crucial-competence-daniel-golemanAnswering those questions is the focus of Crucial Competence: Building Emotional and Social Leadership, a new video series featuring conversations I had with four of my colleagues, Richard Boyatzis, Richard Davidson, Vanessa Druskat, and George Kohlrieser. Here’s a brief introduction to the information we share in Crucial Competence.

A Different Way of Being Smart

Emotional intelligence is a different way of being smart: how you manage yourself and your relationships. To find out whether someone has intellectual smarts, you test their IQ. To find out if someone is emotionally intelligent, you must look at their skill at handling emotional tasks. How aware are they of their own emotions? How well do they manage their emotions? How tuned in are they to the feelings of the people around them? How do they interact with others?

These questions about skill are based on a competence model for determining what makes someone truly capable of exceptional leadership. In a competence model, you do a systematic analysis and determine the abilities, or competencies, that you find in the high performers that you don’t see in the average.

Today, every organization with a high-quality Human Resources operation uses a competence model for their key positions. They use it to hire people, to promote people. And, it tells them what to help people develop in order to become star leaders.

After I wrote Emotional Intelligence, I asked about 100 organizations to let me look at their competence models, including the distinguishing competencies that set apart their outstanding performers from the normal at a given job. I aggregated all of these and looked at the composite with one question in mind: how many of the distinguishing competencies these organizations independently arrived at are based on IQ, purely cognitive abilities, and how many are based on emotional intelligence?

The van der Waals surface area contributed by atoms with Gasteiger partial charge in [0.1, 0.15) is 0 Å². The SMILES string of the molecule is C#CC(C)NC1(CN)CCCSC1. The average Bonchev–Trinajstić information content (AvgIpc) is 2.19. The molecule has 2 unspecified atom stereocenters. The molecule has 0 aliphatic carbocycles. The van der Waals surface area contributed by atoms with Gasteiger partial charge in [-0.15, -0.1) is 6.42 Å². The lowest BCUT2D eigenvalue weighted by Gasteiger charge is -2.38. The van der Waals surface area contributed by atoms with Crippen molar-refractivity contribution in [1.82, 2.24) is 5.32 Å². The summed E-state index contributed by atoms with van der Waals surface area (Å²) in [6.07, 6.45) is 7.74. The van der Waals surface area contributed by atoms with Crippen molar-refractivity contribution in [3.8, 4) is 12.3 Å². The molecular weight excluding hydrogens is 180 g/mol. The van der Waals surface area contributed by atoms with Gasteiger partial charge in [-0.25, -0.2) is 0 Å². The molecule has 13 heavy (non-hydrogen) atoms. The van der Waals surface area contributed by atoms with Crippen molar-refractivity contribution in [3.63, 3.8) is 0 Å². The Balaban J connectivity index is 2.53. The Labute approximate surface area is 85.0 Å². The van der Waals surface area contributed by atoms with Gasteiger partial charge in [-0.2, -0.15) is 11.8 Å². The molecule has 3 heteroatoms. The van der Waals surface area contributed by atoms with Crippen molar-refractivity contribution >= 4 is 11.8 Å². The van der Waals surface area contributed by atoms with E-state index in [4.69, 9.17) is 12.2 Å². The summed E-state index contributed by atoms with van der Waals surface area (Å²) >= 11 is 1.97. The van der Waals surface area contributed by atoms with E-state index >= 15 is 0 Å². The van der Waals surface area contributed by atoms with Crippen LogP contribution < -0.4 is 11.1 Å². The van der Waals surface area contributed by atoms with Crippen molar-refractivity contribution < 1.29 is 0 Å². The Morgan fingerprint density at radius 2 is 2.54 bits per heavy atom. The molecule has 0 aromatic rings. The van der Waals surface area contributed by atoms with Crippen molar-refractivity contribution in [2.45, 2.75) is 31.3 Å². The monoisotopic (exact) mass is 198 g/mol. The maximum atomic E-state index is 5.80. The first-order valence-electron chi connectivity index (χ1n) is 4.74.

What I found was quite revealing:

For jobs of all kinds, at all levels, on average, emotional intelligence was twice as important as cognitive ability in terms of the distinguishing competencies. The higher you go in the organization, the more it matters.

If you look at top leadership positions, C-suite positions, you’ll see that 80 to 90%, sometimes 100%, of the competencies that organizations independently have determined are the ones that set their star leaders apart are based on emotional intelligence.

What does this mean for you? Developing these competencies could help you become a better leader. One who is more adaptable, more focused on achievement, has better conflict management, and is generally more successful.

There are four parts to my emotional intelligence model: self-awareness, self-management, social awareness, and relationship management. Within each of these domains, there are learned competencies based on the underlying ability that make people outstanding in the workplace. My colleagues and I identified 12 emotional intelligence competencies spread across the four domains. Crucial Competence explores in depth each of those 12 competencies.

Here’s an excerpt from Crucial Competence where I discuss the neuroscience of self-management with Richard Davidson: